Man charged with murder of 13yo Arthur Haines after Waterloo house fire

A man has been charged with murder after a 13-year-old boy died in a house fire in inner Sydney in what police allege was the result of a dispute between neighbours.

WARNING: Aboriginal and Torres Strait Islander readers are advised that the following story contains images of a person who has died.

Arthur Haines was on a sleepover with friends when the house in Waterloo was engulfed with flames on April 9, 1998.

The teenager eventually managed to escape but by that time had suffered burns to 60 per cent of his body.

He was taken to hospital where he died 11 weeks later.

Arthur Haines died 11 weeks after suffering extensive burns in an Arson attack in 1998.(Supplied: NSW Police)

Gregory John Walker, 55, was today charged with murder and six counts of damaging property with intent to endanger life after being extradited from Queensland.

Detectives claim Mr Walker threw a petrol bomb at the house after falling out with the family who lived there.

“Police will allege this stemmed from a neighbor dispute and it escalated very quickly,” Detective Superintendent Danny Doherty said.

He said Arthur was “completely innocent” and “was unable to get out of the house.”

Police say five other people were in the house when it was set alight, including a one-year-old baby girl.

A man and a woman hug with a cameraman in the background.
Julie Szabo, mother of Arthur Haines, thanked NSW Police Detective Superintendent Danny Doherty.(AAP: Dan Himbrechts)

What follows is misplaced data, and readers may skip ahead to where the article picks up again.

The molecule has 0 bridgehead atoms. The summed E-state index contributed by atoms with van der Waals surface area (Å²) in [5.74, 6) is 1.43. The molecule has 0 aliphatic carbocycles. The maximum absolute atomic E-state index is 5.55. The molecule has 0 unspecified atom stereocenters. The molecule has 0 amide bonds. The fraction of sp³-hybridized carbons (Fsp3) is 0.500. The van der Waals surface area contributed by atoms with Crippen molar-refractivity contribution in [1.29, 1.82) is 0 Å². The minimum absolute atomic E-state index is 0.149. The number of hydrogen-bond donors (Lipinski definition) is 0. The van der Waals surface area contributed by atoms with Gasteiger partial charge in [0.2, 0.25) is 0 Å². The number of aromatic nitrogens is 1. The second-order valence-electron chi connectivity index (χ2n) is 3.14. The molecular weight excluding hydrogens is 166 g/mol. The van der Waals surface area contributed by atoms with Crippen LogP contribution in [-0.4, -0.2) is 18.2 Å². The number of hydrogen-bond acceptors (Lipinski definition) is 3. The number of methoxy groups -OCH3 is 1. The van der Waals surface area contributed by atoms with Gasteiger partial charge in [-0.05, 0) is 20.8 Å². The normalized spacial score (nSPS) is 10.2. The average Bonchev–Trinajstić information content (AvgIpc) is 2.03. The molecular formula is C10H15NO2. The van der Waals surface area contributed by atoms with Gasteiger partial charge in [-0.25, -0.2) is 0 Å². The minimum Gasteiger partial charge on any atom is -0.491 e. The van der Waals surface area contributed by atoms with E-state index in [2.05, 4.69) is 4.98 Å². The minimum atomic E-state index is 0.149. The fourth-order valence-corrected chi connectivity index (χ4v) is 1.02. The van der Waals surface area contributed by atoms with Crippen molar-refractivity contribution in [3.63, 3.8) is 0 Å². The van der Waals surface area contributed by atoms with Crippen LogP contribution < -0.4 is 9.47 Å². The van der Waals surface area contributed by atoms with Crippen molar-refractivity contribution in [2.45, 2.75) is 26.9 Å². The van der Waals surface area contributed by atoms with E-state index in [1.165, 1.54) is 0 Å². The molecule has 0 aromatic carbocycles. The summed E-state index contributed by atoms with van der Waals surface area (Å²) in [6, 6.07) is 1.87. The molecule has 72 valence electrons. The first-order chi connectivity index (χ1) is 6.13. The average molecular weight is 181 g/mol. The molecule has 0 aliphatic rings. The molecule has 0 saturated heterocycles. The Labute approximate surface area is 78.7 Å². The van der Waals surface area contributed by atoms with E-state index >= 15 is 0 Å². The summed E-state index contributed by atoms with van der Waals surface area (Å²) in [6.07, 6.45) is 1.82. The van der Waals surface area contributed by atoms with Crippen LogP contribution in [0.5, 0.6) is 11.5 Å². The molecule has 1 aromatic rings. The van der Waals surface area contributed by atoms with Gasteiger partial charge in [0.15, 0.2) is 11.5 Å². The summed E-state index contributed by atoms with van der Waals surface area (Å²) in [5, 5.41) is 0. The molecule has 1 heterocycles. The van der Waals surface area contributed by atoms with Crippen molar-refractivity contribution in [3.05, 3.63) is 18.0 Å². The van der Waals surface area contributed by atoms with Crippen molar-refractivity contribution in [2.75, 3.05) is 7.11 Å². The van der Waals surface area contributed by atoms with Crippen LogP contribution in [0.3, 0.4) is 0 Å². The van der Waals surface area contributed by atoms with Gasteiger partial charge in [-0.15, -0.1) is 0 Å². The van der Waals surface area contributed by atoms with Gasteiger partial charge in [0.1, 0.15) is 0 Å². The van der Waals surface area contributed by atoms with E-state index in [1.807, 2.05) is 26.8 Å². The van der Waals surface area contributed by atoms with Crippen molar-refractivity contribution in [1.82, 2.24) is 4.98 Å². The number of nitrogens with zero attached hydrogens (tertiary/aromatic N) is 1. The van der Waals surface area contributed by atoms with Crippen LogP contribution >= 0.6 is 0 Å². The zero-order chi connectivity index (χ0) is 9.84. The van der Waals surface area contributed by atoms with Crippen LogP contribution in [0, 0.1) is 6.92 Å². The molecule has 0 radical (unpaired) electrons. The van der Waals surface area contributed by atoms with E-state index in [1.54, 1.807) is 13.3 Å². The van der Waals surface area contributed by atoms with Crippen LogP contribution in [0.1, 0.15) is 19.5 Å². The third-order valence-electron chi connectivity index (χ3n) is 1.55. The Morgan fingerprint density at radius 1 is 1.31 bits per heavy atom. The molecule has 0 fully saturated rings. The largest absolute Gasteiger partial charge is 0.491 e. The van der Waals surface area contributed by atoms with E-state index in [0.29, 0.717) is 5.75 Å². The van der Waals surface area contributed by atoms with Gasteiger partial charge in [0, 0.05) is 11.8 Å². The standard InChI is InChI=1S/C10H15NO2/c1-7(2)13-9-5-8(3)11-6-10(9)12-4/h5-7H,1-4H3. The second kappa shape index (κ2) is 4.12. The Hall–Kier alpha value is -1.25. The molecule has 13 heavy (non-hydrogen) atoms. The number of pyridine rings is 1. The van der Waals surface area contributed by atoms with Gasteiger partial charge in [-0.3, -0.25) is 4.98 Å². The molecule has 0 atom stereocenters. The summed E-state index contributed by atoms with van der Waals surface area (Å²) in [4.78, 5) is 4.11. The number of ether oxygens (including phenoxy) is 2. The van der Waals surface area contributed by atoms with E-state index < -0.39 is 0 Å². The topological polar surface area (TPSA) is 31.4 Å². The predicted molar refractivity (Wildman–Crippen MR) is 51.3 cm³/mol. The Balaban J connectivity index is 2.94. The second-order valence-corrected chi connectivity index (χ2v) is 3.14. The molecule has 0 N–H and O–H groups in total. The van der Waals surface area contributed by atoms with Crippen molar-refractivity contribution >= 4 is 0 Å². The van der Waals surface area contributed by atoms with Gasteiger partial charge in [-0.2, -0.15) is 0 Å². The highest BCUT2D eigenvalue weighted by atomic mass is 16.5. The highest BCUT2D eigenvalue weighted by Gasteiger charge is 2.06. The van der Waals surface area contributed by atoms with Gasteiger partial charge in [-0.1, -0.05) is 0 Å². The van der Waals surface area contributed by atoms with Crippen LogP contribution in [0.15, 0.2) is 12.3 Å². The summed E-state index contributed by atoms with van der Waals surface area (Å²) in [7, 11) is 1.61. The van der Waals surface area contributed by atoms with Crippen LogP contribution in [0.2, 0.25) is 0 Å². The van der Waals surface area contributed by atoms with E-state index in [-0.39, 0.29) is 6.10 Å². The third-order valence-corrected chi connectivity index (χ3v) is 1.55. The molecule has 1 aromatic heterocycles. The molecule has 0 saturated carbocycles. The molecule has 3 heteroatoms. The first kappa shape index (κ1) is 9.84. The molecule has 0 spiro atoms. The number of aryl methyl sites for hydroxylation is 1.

Arthur’s mother Julie Szabo said she was “ecstatic” to get a phone call yesterday telling her that police had made an arrest.

“It’s very hard to go through life without my son,” Ms Szabo said.

“I miss him and I love him dearly and I always want him to be remembered as the brave and courageous boy he was.”

Detective Superintendent Doherty commended investigators for their tenacity, saying the arrest was “24 years in the making.”

He said the breakthrough came after a $1 million reward was offered for information from the public.

“People did come forward. People have provided information that has enabled us to put this man before the court,” Detective Superintendent Doherty said.

“It has given an incentive for people to open up and not keep a secret.”

Mr Walker was flown to Sydney on Friday morning after being arrested on the streets of Brisbane’s CBD on Wednesday.

Police said the suspect had been out of Sydney “for some time” and that Queensland police had been involved in helping to track him down.

He did not appear in person or via video link when the case was briefly mentioned in Sydney’s Downing Center Local Court this afternoon.

There was no application for bail and the case will return to court on October 13.

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